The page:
The amendments are part of the debate over how the House will prioritize spending in the fiscal 2017 Defense Authorization .
The rule also contains a provision that, upon adoption, would automatically modify the bill to strike provisions that would require women between the ages of 18 and 26 to register with the draft. Instead, it would require a report on the current and future need for a centralized registration system for military selective service and whether it should include women.
Here are what several of the key amendments would do:
- Authorize the Army secretary to continue to provide for the production, treatment, management and use of natural gas under Fort Knox, Ky.
- Each branch of the armed services would be required to monitor prescribing of medications to treat PTSD among servicemembers.
- Require the Department of Defense to report to the committee on allowing more small businesses to enter the federal defense contracting market by reducing the cost to bid.
- Would cap the National Security Council staff at 100. The president could increase the size to more than 100 staff, in which case the national security adviser would become subject to confirmation by the Senate. The NSC currently has a staff of about 400.
- Remove the authorization bill’s funding prohibitions on the closure of the prison at Guantánamo Bay, Cuba.
- Amend the Freedom of Information Act to include the National Security Council and makes the FOIA requirement effective after Senate confirmation of the national security adviser.
- Direct the Defense secretary to give preference to state and federal agencies that conduct border security functions for distribution of surveillance unmanned aerial vehicles including the MQ-9 Reaper, the Aerostat radar system, night-vision goggles and Humvees as part of the department’s Excess Property Program.
- Would require the U.S. government and the government of a foreign country to enter into a written memorandum of understanding regarding the transfer of an individual from Guantánamo Bay. The memorandum would be required to be transmitted to the Congress.
- Would require the Defense Department to submit a report at the end of each fiscal year listing each request received from Taiwan and each letter of offer to sell any defense articles or services under the Arms Export Control Act to Taiwan during such fiscal year.
- Direct Small Business Development Centers to provide, to the extent practicable, cyber assistance to small businesses. The amendment would require the Small Business Administration and the Homeland Security Department to develop a joint “SBDC Cyber Strategy” to provide necessary guidance to SBDCs regarding how they can improve the coordination and provision of federal cyber assistance to small businesses.
- Would restrict the use of 50 percent of the funds for the office of the Energy secretary until he provides Congress, within 15 days of enactment, the report titled “U.S. Nuclear Deterrence in the Coming Decades,” dated Aug. 15, 2014.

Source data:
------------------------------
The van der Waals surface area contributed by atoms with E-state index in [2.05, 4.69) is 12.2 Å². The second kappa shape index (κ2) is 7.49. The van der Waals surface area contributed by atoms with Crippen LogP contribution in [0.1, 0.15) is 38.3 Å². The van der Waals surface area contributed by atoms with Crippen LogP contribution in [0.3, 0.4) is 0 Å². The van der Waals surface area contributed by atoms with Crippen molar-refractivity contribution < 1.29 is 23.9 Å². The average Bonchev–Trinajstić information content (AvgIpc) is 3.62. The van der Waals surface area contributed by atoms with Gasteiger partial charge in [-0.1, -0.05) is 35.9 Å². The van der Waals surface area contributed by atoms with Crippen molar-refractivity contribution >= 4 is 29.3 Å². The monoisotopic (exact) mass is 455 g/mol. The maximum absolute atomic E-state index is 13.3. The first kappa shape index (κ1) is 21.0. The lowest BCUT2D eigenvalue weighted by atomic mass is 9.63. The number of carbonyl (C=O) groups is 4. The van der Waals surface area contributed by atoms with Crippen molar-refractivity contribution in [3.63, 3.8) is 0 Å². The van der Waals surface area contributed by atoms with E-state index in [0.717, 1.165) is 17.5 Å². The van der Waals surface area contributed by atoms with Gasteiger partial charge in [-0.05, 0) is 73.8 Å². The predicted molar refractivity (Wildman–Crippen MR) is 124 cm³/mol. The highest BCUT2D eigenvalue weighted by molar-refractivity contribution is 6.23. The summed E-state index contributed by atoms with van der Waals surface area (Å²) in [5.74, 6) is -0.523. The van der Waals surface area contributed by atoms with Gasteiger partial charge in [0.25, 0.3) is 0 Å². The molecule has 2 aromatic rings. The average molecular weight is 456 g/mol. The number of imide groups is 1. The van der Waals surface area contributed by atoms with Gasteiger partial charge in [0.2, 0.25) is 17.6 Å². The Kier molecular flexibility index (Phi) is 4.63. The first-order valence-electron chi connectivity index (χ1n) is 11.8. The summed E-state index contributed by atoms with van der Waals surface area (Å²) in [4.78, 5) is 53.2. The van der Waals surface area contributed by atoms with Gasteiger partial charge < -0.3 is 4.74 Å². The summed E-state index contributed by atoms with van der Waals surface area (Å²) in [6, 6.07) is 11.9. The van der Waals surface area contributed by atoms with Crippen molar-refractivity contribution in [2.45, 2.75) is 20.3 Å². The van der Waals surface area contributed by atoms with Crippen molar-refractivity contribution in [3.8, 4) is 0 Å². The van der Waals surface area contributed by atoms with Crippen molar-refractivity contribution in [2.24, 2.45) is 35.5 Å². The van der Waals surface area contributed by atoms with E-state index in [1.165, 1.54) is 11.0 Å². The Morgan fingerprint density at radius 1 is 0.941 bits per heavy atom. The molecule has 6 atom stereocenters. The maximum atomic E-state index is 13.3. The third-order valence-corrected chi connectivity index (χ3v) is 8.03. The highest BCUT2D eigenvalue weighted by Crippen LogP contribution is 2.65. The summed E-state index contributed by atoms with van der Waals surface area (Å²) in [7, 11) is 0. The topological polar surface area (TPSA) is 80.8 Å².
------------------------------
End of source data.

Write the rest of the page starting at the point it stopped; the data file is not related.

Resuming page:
- Would require the GAO to report on admissions practices and gender composition of the military service academies.
- Would require the inclusion of information concerning the availability of treatment options and resources available to address substance abuse (including alcohol, prescription drug and opioid abuse) as part of required service members’ pre-separation counseling.
- Would place specific reporting requirements on the Defense Department when prescribing and distributing the malaria drug mefloquine to service members, and require the Defense secretary to conduct an annual review for each mefloquine prescription. It also would expand the Defense Centers of Excellence for Psychological Health and Traumatic Brain Injury’s mission to include the study of the adverse health effects of mefloquine.
- Would require the Defense and State departments to submit to the appropriate committees of Congress a report containing a description of the steps the United States has taken, plans to take and will take to provide Taiwan with arms of a defensive character in accordance with the Taiwan Relations Act. The 1979 act effectively established as U.S. policy that an attack against Taiwan is inimical to the security interests of the United States and that “the United States will make available to Taiwan such defense articles and defense services in such quantity as may be necessary to enable Taiwan to maintain a sufficient self-defense capability.”
- Would prohibit funding from the Syria Train and Equip program to go to recipients that the Defense secretary has reported as having misused provided training and equipment.
- Would require the Director of National Intelligence to complete a declassification review of intelligence reports related to the past terrorist activities of individuals who were transferred or released from Guantánamo Bay, Cuba, and make available to the public any information declassified as a result of the declassification review.